It is through the use of imagination that the photographer accomplishes this. Imagination is the ability to “see” things by allowing them to make a mental picture that is more feeling than rhetoric. It is being able to see the felt moments in such a way that the viewer is moved the same way you, the photographer, was. It is, most importantly, the way in which the photographer breathes the life of the moment into images that causes the successful ones to feel as if they walk off the printed page. During every moment that the photographer is engaged in allowing the image to take him, there must be an awareness of both the external circumstances (those that surround the totality of the photograph) and the inner chain of emotional moments that captures both the heart and imagination of the photographer.

It is important not to confuse imagination with fantasy. Imagination creates things that can be, or can happen. Fantasy invents things that never will be, never will happen, and are not in existence. Imagination is the creative process that leads the photographer. It is, as with everything else that is involved with photography, something that cannot be forced, only coaxed. When one just pursues the technical aspects of photography one does exactly that, forces something that needs to be allowed to choose the moment it is seen.

On the other hand, it is important for the photographer to not sit back idly, a simple spectator. To be taken by a photograph requires that you be an open and active participant in the moment so that when the decisive moment shows itself, the photographer can capture that moment decisively. There has to be laughter in your heart—serious laughter—and a confidence that even if you do not know what you are going to do technically with the file you create, you know that you can find what you need to know. Being taken by the gesture of the moment is the goal, letting the spirit that moves in front of the camera be the force that pushes the shutter. Only by having an imaginary muscle so well practiced is how you will find that place, that’s the place where the images live that were the ones you fell in love with. In everything you do, every moment you live, choose to be open to it. Because if you move through the world of photography this way, when you see the moment the moment will see you. It is in that moment of mirroring that the image lives.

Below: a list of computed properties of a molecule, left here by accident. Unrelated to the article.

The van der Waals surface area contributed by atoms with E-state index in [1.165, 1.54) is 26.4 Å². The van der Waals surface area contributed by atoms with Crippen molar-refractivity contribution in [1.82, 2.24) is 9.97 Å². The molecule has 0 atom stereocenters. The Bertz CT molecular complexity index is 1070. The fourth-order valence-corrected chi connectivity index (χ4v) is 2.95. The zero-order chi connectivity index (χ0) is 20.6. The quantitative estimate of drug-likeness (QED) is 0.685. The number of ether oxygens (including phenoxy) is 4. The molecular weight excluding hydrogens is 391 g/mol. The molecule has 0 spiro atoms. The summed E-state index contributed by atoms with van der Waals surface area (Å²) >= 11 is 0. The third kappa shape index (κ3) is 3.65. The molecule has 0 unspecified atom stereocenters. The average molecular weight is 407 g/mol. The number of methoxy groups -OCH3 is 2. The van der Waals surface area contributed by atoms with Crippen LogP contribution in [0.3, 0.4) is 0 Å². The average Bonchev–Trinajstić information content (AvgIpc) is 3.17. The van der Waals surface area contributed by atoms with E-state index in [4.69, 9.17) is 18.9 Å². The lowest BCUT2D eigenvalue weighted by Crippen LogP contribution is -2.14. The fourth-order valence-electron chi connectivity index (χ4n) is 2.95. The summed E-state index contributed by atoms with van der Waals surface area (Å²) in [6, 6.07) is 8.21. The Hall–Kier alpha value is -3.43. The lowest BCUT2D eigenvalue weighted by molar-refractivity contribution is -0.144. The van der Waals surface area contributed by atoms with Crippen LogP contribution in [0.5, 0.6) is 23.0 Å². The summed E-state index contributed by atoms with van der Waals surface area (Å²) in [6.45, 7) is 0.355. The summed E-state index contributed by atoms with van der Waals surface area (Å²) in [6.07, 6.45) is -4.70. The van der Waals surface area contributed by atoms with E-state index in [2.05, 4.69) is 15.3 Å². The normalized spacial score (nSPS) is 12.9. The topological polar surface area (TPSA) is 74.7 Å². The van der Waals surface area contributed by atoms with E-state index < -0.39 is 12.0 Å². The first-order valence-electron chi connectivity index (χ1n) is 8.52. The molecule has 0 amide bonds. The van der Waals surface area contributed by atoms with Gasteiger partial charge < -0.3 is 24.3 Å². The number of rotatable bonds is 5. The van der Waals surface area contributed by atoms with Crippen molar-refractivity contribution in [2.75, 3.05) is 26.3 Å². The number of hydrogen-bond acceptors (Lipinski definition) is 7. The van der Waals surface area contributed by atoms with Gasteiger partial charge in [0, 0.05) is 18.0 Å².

The next time you hold a camera, I invite you to envision yourself on fire with the flame of imagination. To find yourself in the mind of the beginner rather then in the mind of the expert; in the beginner’s mind there are many possibilities, in the expert’s there are few. If you can do that, instead of waiting and waiting for the picture that you want to take, the poetry of the moment will giggle a whisper that is its name and the pictures you see will take you.

Also remember in the times we live in to always try to visualize whirled peas.


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….that’s right, it’s the man who came up with the whole idea of “Guest Blog Wednesday” and who in fact wrote the very first guest blog for me ever, Mr. Vincent Versace.

For over a 50th of a century here at The Photoshop Insider, it’s been a tradition to have “Vinny” do the anniversary guest blog. Tomorrow’s anniversary post marks his third, and it’s not only an honor to have him here, but I also owe him a debt of gratitude for coming up with something that has grown far beyond what I had hoped for, and helped and touched so many people along the way.

I invite you to join Vincent here tomorrow. His posts are always insightful, entertaining, and inspiring, and you don’t want to miss it.